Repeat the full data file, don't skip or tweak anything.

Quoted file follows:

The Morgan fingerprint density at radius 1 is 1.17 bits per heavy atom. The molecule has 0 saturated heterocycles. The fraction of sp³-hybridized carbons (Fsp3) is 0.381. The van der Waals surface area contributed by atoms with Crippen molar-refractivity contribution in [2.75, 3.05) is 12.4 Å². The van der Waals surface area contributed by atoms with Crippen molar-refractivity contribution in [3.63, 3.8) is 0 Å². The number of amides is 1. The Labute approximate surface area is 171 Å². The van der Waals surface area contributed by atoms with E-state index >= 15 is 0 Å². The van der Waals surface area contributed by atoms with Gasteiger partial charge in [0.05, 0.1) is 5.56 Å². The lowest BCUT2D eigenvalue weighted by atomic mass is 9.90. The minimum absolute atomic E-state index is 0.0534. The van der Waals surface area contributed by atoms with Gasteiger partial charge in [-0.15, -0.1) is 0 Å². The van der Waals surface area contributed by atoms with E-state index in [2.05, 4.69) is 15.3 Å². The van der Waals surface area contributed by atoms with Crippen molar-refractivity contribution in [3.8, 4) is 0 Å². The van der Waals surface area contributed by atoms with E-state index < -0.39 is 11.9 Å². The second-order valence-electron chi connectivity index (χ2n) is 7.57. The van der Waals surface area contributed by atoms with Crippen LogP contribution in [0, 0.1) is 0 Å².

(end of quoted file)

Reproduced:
The Morgan fingerprint density at radius 1 is 1.17 bits per heavy atom. The molecule has 0 saturated heterocycles. The fraction of sp³-hybridized carbons (Fsp3) is 0.381. The van der Waals surface area contributed by atoms with Crippen molar-refractivity contribution in [2.75, 3.05) is 12.4 Å². The van der Waals surface area contributed by atoms with Crippen molar-refractivity contribution in [3.63, 3.8) is 0 Å². The number of amides is 1. The Labute approximate surface area is 171 Å². The van der Waals surface area contributed by atoms with E-state index >= 15 is 0 Å². The van der Waals surface area contributed by atoms with Gasteiger partial charge in [0.05, 0.1) is 5.56 Å². The lowest BCUT2D eigenvalue weighted by atomic mass is 9.90. The minimum absolute atomic E-state index is 0.0534. The van der Waals surface area contributed by atoms with Gasteiger partial charge in [-0.15, -0.1) is 0 Å². The van der Waals surface area contributed by atoms with E-state index in [2.05, 4.69) is 15.3 Å². The van der Waals surface area contributed by atoms with Crippen molar-refractivity contribution in [3.8, 4) is 0 Å². The van der Waals surface area contributed by atoms with E-state index < -0.39 is 11.9 Å². The second-order valence-electron chi connectivity index (χ2n) is 7.57. The van der Waals surface area contributed by atoms with Crippen LogP contribution in [0, 0.1) is 0 Å².